A natural history of paranoia towards a darwinian psychodynamics
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A natural history of paranoia Towards a Darwinian psychodynamics. Andreas De Block & Pieter Adriaens (Nijmegen (NL) /Leuven (B)) Human Behavior and Evolution Society Berlin, July 2004. Overview. 1. Some history 2. Dimensional versus categoric 3. The distributional model

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A natural history of paranoia towards a darwinian psychodynamics

A natural history of paranoia Towards a Darwinian psychodynamics

Andreas De Block & Pieter Adriaens (Nijmegen (NL) /Leuven (B))

Human Behavior and Evolution Society

Berlin, July 2004


Overview
Overview

  • 1. Some history

  • 2. Dimensional versus categoric

  • 3. The distributional model

  • 4. The harmful dysfunction model

  • 5. The Darwinian psychodynamics model

  • 6. Darwinian psychodynamics and paranoid schizophrenia

  • 7. Darwinian psychodynamics and creativity

A Natural History of Paranoia


1 some history
1. Some history

From queen of madness to schizophrenic subtype

 Greek antiquity: - (‘out of mind’)

 19th century: paranoia versus dementia praecox (schizophrenia)

 Today (DSM-IV):

A Natural History of Paranoia


Emil kraepelin 1856 1926
Emil Kraepelin (1856-1926)

A Natural History of Paranoia


Diagnostic and statistical manual of mental disorders dsm iv 1994
Diagnostic and statistical manual of mental disorders (DSM-IV, 1994)

A Natural History of Paranoia


2 dimensional versus categoric
2. Dimensional versus categoric (DSM-IV, 1994)

  • DSM-I (1952) & DSM-II (1967): a dimensional perspective

  • ‘A continuum between mental health and mental illness’

  • DSM-III (1980) & DSM-IV (1994): a categoric perspective

  • ‘Mental disorders differ qualitatively from normality, as well as from each other’

  • Evolutionary psychiatry’s distributional model

  • Evolutionary psychiatry’s harmful dysfunction model

A Natural History of Paranoia


3 the distributional model
3. The distributional model (DSM-IV, 1994)

  • What?

    Mental disorders are real blow-ups of very useful adaptations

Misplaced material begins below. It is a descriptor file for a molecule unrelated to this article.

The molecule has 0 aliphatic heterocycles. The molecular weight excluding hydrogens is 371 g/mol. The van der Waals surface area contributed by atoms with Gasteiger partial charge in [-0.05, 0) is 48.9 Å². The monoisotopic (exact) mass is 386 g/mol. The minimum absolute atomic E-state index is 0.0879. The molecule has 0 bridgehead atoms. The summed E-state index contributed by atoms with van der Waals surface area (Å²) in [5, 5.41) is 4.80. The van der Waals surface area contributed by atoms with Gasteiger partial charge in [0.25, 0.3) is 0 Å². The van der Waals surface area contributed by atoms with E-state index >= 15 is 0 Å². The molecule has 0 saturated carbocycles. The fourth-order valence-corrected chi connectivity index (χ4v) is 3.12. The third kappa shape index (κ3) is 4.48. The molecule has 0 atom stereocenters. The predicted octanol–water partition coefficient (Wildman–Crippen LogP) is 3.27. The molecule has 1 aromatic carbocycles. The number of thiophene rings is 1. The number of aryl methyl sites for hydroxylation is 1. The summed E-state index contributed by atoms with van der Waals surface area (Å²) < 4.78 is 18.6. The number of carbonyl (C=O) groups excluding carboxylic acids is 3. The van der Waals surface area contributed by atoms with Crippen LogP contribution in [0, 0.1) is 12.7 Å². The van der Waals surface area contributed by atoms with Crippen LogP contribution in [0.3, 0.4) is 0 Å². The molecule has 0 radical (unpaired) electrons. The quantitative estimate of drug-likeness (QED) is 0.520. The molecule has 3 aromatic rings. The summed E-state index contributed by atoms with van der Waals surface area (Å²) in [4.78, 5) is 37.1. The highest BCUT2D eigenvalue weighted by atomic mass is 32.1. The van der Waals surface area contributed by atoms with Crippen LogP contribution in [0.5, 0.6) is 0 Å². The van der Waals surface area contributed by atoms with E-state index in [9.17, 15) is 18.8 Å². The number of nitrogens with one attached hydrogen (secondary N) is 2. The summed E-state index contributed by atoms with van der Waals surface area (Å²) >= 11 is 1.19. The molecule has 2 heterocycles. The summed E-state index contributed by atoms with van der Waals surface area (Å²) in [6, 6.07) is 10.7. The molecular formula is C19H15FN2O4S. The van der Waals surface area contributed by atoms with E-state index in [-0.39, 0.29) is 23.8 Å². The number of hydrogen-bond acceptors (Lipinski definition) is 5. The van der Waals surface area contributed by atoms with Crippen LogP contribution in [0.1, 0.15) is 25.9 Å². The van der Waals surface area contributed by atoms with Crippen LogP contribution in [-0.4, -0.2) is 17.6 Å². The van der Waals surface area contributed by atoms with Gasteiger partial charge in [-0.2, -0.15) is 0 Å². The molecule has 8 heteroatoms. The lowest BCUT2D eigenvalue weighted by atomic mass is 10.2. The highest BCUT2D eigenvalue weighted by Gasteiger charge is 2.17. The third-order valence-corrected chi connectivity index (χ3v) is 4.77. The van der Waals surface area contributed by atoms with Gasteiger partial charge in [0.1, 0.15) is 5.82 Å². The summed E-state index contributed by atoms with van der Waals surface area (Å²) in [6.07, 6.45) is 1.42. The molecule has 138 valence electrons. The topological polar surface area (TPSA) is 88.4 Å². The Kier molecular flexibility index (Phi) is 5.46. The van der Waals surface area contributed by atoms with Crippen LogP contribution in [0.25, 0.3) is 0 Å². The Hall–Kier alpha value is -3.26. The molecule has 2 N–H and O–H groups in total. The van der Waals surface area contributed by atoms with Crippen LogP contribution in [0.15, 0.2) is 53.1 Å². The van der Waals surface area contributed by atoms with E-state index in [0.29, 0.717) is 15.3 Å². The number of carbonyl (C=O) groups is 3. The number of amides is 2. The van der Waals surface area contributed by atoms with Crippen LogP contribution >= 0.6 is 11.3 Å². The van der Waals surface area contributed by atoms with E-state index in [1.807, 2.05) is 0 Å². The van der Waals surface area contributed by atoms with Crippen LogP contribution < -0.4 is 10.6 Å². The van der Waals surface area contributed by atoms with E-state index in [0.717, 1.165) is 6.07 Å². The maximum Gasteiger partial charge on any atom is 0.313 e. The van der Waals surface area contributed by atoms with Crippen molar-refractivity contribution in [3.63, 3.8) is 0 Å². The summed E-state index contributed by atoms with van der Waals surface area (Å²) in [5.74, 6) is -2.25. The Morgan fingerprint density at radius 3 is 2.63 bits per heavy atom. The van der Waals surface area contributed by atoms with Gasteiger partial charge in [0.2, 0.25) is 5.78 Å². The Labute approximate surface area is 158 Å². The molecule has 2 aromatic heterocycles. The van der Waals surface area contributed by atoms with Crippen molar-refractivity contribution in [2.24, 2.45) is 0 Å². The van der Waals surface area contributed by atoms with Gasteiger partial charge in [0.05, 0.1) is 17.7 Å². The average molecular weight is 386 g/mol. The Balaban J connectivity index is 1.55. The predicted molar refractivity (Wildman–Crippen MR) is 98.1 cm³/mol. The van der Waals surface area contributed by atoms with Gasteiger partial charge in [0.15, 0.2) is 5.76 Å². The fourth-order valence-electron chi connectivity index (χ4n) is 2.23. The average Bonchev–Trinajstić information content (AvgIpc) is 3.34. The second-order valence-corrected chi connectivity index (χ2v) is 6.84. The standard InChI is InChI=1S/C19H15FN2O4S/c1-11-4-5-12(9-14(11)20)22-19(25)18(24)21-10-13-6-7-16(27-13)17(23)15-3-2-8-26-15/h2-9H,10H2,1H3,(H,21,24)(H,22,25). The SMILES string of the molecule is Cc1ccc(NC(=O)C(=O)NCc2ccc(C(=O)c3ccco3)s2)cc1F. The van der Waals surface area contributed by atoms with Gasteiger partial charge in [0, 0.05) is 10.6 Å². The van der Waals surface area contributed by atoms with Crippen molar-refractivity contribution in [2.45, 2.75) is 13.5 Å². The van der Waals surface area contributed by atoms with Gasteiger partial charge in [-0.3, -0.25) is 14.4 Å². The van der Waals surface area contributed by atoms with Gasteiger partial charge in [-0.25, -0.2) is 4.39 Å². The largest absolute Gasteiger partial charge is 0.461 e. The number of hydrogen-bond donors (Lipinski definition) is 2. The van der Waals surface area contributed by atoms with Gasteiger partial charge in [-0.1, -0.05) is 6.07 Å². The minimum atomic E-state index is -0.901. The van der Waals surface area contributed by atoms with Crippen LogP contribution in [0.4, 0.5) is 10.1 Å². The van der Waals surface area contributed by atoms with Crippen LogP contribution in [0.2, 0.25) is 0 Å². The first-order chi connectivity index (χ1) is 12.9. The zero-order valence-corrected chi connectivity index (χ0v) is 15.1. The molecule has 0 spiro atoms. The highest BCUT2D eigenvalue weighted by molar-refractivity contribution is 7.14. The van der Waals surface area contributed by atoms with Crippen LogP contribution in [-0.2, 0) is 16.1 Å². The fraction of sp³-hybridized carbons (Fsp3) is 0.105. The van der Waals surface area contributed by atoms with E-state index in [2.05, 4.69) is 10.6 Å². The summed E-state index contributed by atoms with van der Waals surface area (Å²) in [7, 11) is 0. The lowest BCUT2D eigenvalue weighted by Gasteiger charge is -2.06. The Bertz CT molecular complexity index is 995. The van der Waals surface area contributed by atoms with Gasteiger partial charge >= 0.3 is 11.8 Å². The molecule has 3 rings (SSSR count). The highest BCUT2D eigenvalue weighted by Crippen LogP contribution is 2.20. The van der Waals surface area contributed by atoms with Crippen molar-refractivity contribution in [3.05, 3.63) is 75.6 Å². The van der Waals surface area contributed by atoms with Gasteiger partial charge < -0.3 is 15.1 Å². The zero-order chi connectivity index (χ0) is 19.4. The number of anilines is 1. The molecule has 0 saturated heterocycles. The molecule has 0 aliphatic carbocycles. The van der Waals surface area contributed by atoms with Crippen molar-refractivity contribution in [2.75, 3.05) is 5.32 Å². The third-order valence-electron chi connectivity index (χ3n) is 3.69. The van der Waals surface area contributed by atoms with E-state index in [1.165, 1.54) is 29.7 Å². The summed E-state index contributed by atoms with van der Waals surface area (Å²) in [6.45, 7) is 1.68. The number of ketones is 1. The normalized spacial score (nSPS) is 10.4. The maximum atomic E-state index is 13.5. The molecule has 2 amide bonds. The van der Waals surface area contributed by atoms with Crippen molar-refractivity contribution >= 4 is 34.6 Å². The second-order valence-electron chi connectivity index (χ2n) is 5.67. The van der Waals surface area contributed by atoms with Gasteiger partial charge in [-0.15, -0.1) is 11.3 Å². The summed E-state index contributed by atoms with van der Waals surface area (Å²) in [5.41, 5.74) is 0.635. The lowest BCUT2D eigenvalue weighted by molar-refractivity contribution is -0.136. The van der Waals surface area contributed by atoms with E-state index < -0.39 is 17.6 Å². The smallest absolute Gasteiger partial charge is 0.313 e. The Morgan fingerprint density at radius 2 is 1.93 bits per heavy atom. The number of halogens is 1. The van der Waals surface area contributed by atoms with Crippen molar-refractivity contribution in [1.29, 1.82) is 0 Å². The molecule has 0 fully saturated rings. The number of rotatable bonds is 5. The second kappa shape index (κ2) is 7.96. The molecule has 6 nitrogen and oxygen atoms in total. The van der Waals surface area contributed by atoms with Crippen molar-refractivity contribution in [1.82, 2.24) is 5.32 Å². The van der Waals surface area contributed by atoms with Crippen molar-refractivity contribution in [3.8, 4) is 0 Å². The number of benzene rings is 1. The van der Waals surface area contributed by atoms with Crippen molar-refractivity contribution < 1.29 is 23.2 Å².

• Why blow-ups?

    ▪ Smoke detector principle

    ▪ Lack of fine-tuning

    ▪ Childhood experiences

  • Which illnesses?

    Paranoid personality disorder, delusional disorder, …

  • Problems?

    Cannot account for bizarre delusions in (paranoid) schizophrenia

A Natural History of Paranoia


4 the harmful dysfunction model wakefield 1997
4. The harmful dysfunction model (Wakefield 1997) (DSM-IV, 1994)

  • What?

    ‘A harmful failure of internal mechanisms to perform their naturally selected functions’ (Wakefield 1999, 374)

  • Which illnesses?

    Schizophrenia,…

  • Why failure?

    ▪ Neuropathology, genetics, neuroimaging

    ▪ Schizophrenia’s heritability

    ▪ Decrease of reproductive success

  • Problems?

    Cannot account for schizophrenic subtypes

A Natural History of Paranoia


Schizophrenia s subtypes
Schizophrenia’s subtypes (DSM-IV, 1994)

  • Four subtypes: paranoid, disorganized, catatonic & undifferentiated

  • Schizophrenic subtypes do not ‘breed true’

    Some quotes:

    ▪ ‘[T]he aetiology of subtypes may differ from the aetiology of schizophrenia’ (Onstad et al. 1991, 203).

    ▪ ‘Familial factors strongly affect an individual’s liability to develop the syndrome of schizophrenia but do not greatly influence the specific subtype that will emerge’ (Kendler et al. 1988, 60).

A Natural History of Paranoia


5 the darwinian psychodynamics model
5. The Darwinian psychodynamics model (DSM-IV, 1994)

  • What?

    ‘Some mental disorders can be defined by referring to the fixated and overactive use of defences, cognitive mechanisms, and the like, in a context where either no defences are needed, or other defences would be more appropriate’

  • Which illnesses?

    Paranoid & catatonic schizophrenia, OCD, certain paraphilias,…

  • Why psychodynamic?

    Freud: some mental illnesses are due to the fixation of particular defense mechanisms (e.g. the case of Daniel Paul Schreber)

  • Problems?

    Cannot account for many other mental illnesses

A Natural History of Paranoia


John bowlby 1907 1990 sigmund freud 1856 1939
John Bowlby (1907-1990) & Sigmund Freud (1856-1939) (DSM-IV, 1994)

A Natural History of Paranoia


6 darwinian psychodynamics and paranoid schizophrenia
6. Darwinian psychodynamics and paranoid schizophrenia (DSM-IV, 1994)

  • Brain abnormalities in schizophrenia cause abnormal sending and filtering of information

  • ‘Hemispherical confusion’ & lack of indexicality resulting in:

    ▪ Inappropriate defence mechanisms, e.g. suspicion

    ▪ ‘Fight or flight’-response

    ▪ Overactivity of Theory of Mind Module

  • If suspicion proves ineffective, other evolved strategies are developed:

    ▪ Megalomania

    ▪ Catatonia

A Natural History of Paranoia


7 darwinian psychodynamics and creativity
7. Darwinian psychodynamics and creativity (DSM-IV, 1994)

  • The interconnectivity of mental modules (transmodularity) enhances human creativity (Mithen 1996)

  • Being able to link up proper and actual modular domains (Sperber 1994) is an important adaptation

  • Paranoid schizophrenics are unable to discriminate between proper and actual domains of suspicion

A Natural History of Paranoia


Conclusion
Conclusion (DSM-IV, 1994)

Meet some of evolutionary psychiatry’s models:

  • The distributional model (PPD, Delusional disorder,…)

  • The harmful dysfunction model (Schizophrenia,…)

  • The darwinian psychodynamics model (Paranoid schizophrenia, OCD,…)

A Natural History of Paranoia